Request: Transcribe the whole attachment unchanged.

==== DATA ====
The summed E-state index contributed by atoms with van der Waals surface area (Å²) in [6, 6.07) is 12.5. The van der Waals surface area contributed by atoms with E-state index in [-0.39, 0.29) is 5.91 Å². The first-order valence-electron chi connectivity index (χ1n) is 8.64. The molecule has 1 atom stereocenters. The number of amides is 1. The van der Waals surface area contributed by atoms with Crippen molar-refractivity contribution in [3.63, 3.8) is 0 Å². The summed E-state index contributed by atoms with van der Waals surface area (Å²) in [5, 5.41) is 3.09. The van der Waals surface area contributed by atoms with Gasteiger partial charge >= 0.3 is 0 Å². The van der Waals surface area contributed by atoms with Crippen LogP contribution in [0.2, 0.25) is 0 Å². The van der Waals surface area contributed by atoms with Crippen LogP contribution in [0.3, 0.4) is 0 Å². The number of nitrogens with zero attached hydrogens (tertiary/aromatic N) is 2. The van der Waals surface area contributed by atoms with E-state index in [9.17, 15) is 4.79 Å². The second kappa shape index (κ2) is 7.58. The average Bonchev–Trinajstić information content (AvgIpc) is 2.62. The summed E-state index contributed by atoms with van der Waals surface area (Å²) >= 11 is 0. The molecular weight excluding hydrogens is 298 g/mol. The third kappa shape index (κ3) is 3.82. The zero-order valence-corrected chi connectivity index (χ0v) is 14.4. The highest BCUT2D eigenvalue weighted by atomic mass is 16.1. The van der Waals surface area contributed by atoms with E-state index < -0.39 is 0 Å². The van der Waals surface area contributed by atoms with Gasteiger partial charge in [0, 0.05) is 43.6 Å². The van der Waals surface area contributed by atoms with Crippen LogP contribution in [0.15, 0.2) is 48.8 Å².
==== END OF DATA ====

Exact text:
The summed E-state index contributed by atoms with van der Waals surface area (Å²) in [6, 6.07) is 12.5. The van der Waals surface area contributed by atoms with E-state index in [-0.39, 0.29) is 5.91 Å². The first-order valence-electron chi connectivity index (χ1n) is 8.64. The molecule has 1 atom stereocenters. The number of amides is 1. The van der Waals surface area contributed by atoms with Crippen molar-refractivity contribution in [3.63, 3.8) is 0 Å². The summed E-state index contributed by atoms with van der Waals surface area (Å²) in [5, 5.41) is 3.09. The van der Waals surface area contributed by atoms with Gasteiger partial charge >= 0.3 is 0 Å². The van der Waals surface area contributed by atoms with Crippen LogP contribution in [0.2, 0.25) is 0 Å². The van der Waals surface area contributed by atoms with Crippen LogP contribution in [0.3, 0.4) is 0 Å². The number of nitrogens with zero attached hydrogens (tertiary/aromatic N) is 2. The van der Waals surface area contributed by atoms with E-state index in [9.17, 15) is 4.79 Å². The second kappa shape index (κ2) is 7.58. The average Bonchev–Trinajstić information content (AvgIpc) is 2.62. The summed E-state index contributed by atoms with van der Waals surface area (Å²) >= 11 is 0. The molecular weight excluding hydrogens is 298 g/mol. The third kappa shape index (κ3) is 3.82. The zero-order valence-corrected chi connectivity index (χ0v) is 14.4. The highest BCUT2D eigenvalue weighted by atomic mass is 16.1. The van der Waals surface area contributed by atoms with E-state index < -0.39 is 0 Å². The van der Waals surface area contributed by atoms with Gasteiger partial charge in [0, 0.05) is 43.6 Å². The van der Waals surface area contributed by atoms with Crippen LogP contribution in [0.15, 0.2) is 48.8 Å².